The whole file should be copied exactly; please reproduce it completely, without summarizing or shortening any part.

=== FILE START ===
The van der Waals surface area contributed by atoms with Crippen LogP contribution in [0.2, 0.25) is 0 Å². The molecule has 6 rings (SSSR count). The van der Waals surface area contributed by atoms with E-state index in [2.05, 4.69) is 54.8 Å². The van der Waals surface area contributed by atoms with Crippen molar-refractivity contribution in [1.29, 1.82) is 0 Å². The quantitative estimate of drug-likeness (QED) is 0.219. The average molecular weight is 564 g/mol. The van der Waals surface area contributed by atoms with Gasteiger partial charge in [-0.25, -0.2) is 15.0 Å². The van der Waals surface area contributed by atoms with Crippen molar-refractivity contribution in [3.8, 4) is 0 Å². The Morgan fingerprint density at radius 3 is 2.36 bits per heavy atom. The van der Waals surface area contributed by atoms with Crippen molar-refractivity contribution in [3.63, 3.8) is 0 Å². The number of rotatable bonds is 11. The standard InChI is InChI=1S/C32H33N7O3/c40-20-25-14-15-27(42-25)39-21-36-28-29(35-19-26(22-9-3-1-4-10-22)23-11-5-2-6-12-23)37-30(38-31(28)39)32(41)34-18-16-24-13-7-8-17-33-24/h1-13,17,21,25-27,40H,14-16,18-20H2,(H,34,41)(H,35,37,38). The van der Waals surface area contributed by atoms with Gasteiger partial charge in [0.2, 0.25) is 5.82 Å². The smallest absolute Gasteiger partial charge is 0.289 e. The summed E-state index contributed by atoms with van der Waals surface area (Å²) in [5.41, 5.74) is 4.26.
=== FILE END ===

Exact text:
The van der Waals surface area contributed by atoms with Crippen LogP contribution in [0.2, 0.25) is 0 Å². The molecule has 6 rings (SSSR count). The van der Waals surface area contributed by atoms with E-state index in [2.05, 4.69) is 54.8 Å². The van der Waals surface area contributed by atoms with Crippen molar-refractivity contribution in [1.29, 1.82) is 0 Å². The quantitative estimate of drug-likeness (QED) is 0.219. The average molecular weight is 564 g/mol. The van der Waals surface area contributed by atoms with Gasteiger partial charge in [-0.25, -0.2) is 15.0 Å². The van der Waals surface area contributed by atoms with Crippen molar-refractivity contribution in [3.8, 4) is 0 Å². The Morgan fingerprint density at radius 3 is 2.36 bits per heavy atom. The van der Waals surface area contributed by atoms with Crippen molar-refractivity contribution in [3.63, 3.8) is 0 Å². The number of rotatable bonds is 11. The standard InChI is InChI=1S/C32H33N7O3/c40-20-25-14-15-27(42-25)39-21-36-28-29(35-19-26(22-9-3-1-4-10-22)23-11-5-2-6-12-23)37-30(38-31(28)39)32(41)34-18-16-24-13-7-8-17-33-24/h1-13,17,21,25-27,40H,14-16,18-20H2,(H,34,41)(H,35,37,38). The van der Waals surface area contributed by atoms with Gasteiger partial charge in [0.2, 0.25) is 5.82 Å². The smallest absolute Gasteiger partial charge is 0.289 e. The summed E-state index contributed by atoms with van der Waals surface area (Å²) in [5.41, 5.74) is 4.26.